Some argue that NIDS are better than HIDS as they detect attacks even before they even get to your systems. Some prefer them because they don’t require anything to be installed on each host to effectively protect them. On the other hand, they provide little protection against insider attacks which are unfortunately not at all uncommon. To be detected, an attacker must use a path that passes through the NIDS. For these reasons, the best protection probably comes from using a combination of both types of tools.
Intrusion Detection Methods
Just like there are two types of intrusion detection tools, there are mainly two different methods used to detect intrusion attempts. Detection could be signature-based or it could be anomaly-based. Signature-based intrusion detection works by analyzing data for specific patterns that have been associated with intrusion attempts. This is similar to traditional virus protection systems which rely on virus definitions. Likewise, signature-based intrusion detection relies on intrusion signatures or patterns. They compare data with intrusion signatures to identify attempts. Their main drawback is that they don’t work until the proper signatures are uploaded into the software. Unfortunately, this typically happens only after a certain number of machines have been attacked and publishers of intrusion signatures have had time to publish new update packages. Some suppliers are quite fast while others could only react days later.
Anomaly-based intrusion detection, the other method, provides better protection against zero-day attacks, those that happen before any intrusion detection software has had a chance to acquire the proper signature file. These systems look for anomalies instead of trying to recognize known intrusion patterns. For example, they could be triggered if someone tried to access a system with a wrong password several times in a row, a common sign of a brute force attack. Any suspicious behaviour can quickly be detected. Each detection method has its advantages and disadvantages. Just like with the types of tools, the best tools are those which use a combination of signature and behaviour analysis for the best protection.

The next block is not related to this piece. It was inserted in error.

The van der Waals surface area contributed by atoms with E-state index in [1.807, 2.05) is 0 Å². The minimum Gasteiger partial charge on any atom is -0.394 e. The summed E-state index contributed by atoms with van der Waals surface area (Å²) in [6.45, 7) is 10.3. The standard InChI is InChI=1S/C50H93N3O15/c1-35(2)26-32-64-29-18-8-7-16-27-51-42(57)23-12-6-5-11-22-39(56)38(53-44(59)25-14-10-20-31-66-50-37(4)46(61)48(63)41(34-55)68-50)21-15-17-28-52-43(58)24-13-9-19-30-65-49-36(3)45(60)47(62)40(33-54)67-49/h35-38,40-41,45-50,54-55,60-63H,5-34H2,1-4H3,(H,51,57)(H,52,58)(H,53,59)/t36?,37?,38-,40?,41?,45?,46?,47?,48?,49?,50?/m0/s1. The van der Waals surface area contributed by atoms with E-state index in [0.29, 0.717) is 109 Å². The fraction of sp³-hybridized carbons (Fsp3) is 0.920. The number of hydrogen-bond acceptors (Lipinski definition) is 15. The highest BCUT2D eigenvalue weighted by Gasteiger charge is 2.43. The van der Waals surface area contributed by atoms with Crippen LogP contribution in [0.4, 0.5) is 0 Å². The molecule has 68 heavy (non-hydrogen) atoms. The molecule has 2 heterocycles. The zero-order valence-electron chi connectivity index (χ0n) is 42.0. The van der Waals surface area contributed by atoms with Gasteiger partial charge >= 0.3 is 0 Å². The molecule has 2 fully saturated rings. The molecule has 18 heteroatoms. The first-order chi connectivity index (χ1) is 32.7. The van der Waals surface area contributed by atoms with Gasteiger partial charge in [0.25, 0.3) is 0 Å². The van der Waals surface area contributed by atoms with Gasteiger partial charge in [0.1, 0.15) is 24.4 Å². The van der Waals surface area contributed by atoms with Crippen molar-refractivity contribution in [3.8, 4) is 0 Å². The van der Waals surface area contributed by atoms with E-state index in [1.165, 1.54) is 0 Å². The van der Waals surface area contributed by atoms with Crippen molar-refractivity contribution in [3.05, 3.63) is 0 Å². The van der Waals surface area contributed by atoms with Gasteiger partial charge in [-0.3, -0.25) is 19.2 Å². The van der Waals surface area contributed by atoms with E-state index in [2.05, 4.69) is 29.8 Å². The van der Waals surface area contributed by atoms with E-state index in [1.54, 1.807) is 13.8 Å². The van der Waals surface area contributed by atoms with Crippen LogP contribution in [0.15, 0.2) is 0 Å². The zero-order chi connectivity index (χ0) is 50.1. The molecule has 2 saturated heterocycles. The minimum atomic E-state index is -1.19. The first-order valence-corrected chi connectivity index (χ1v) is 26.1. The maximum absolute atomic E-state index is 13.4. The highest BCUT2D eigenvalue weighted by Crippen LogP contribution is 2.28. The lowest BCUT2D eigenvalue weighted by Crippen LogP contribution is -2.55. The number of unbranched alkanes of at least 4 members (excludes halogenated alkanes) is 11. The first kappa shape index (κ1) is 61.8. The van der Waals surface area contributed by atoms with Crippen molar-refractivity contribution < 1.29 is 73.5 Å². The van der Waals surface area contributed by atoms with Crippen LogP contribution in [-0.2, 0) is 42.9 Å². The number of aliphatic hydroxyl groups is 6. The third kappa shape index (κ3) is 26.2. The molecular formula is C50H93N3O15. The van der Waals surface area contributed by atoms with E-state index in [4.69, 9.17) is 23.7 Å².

Detection Vs Prevention – An Important Distinction
We’ve been discussing Intrusion Detection Systems but many of you might have heard about Intrusion Prevention Systems. Are the two concepts identical? The easy answer is no as the two types of tool serve a different purpose. There is, however, some overlap between them. As its name implies, the intrusion detection system detects intrusion attempts and suspicious activities. When it detects something, it typically triggers some form of alert or notification. Administrators must then take the necessary steps to stop or block the intrusion attempt.
Intrusion Prevention Systems (IPS) are made to stop intrusions from happening altogether. Active IPS include a detection component that will automatically trigger some remedial action whenever an intrusion attempt is detected. Intrusion Prevention can also be passive. The term can be used to refer to anything that is done or put in place as a way of preventing intrusions. Password hardening, for example, can be thought of as an Intrusion Prevention measure.
The Best Host Intrusion Detection Tools
We’ve searched the market for the best host-based intrusion detection systems. What we have for you is a mix of true HIDS and other software which, although they don’t call themselves intrusion detection systems, have an intrusion detection component or can be used to detect intrusion attempts. Let’s review our top picks and have a look at their best features.